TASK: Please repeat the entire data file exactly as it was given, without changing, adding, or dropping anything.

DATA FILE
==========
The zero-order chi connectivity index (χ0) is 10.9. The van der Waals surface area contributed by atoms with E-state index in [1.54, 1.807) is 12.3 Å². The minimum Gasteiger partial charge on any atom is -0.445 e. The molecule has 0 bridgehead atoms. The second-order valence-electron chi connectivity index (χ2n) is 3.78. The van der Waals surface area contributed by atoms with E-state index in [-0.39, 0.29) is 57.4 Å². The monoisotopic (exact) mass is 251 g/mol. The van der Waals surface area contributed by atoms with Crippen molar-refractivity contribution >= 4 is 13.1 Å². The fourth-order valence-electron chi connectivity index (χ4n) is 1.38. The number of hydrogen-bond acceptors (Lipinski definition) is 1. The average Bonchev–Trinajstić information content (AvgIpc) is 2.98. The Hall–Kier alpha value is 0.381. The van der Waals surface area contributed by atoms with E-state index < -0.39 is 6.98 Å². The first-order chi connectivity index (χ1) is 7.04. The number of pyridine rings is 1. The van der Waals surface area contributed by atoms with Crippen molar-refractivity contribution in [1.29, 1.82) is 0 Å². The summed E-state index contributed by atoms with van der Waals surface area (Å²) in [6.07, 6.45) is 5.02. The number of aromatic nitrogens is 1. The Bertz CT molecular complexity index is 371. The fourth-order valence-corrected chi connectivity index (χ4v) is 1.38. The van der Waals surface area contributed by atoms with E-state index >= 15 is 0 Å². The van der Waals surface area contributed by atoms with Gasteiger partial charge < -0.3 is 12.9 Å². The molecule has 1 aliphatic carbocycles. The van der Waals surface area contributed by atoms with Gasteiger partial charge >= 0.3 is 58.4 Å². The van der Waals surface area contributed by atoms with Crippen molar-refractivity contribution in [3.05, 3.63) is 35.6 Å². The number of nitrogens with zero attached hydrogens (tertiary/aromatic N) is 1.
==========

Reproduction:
The zero-order chi connectivity index (χ0) is 10.9. The van der Waals surface area contributed by atoms with E-state index in [1.54, 1.807) is 12.3 Å². The minimum Gasteiger partial charge on any atom is -0.445 e. The molecule has 0 bridgehead atoms. The second-order valence-electron chi connectivity index (χ2n) is 3.78. The van der Waals surface area contributed by atoms with E-state index in [-0.39, 0.29) is 57.4 Å². The monoisotopic (exact) mass is 251 g/mol. The van der Waals surface area contributed by atoms with Crippen molar-refractivity contribution >= 4 is 13.1 Å². The fourth-order valence-electron chi connectivity index (χ4n) is 1.38. The number of hydrogen-bond acceptors (Lipinski definition) is 1. The average Bonchev–Trinajstić information content (AvgIpc) is 2.98. The Hall–Kier alpha value is 0.381. The van der Waals surface area contributed by atoms with E-state index < -0.39 is 6.98 Å². The first-order chi connectivity index (χ1) is 7.04. The number of pyridine rings is 1. The van der Waals surface area contributed by atoms with Crippen molar-refractivity contribution in [1.29, 1.82) is 0 Å². The summed E-state index contributed by atoms with van der Waals surface area (Å²) in [6.07, 6.45) is 5.02. The number of aromatic nitrogens is 1. The Bertz CT molecular complexity index is 371. The fourth-order valence-corrected chi connectivity index (χ4v) is 1.38. The van der Waals surface area contributed by atoms with E-state index >= 15 is 0 Å². The van der Waals surface area contributed by atoms with Gasteiger partial charge < -0.3 is 12.9 Å². The molecule has 1 aliphatic carbocycles. The van der Waals surface area contributed by atoms with Gasteiger partial charge >= 0.3 is 58.4 Å². The van der Waals surface area contributed by atoms with Crippen molar-refractivity contribution in [3.05, 3.63) is 35.6 Å². The number of nitrogens with zero attached hydrogens (tertiary/aromatic N) is 1.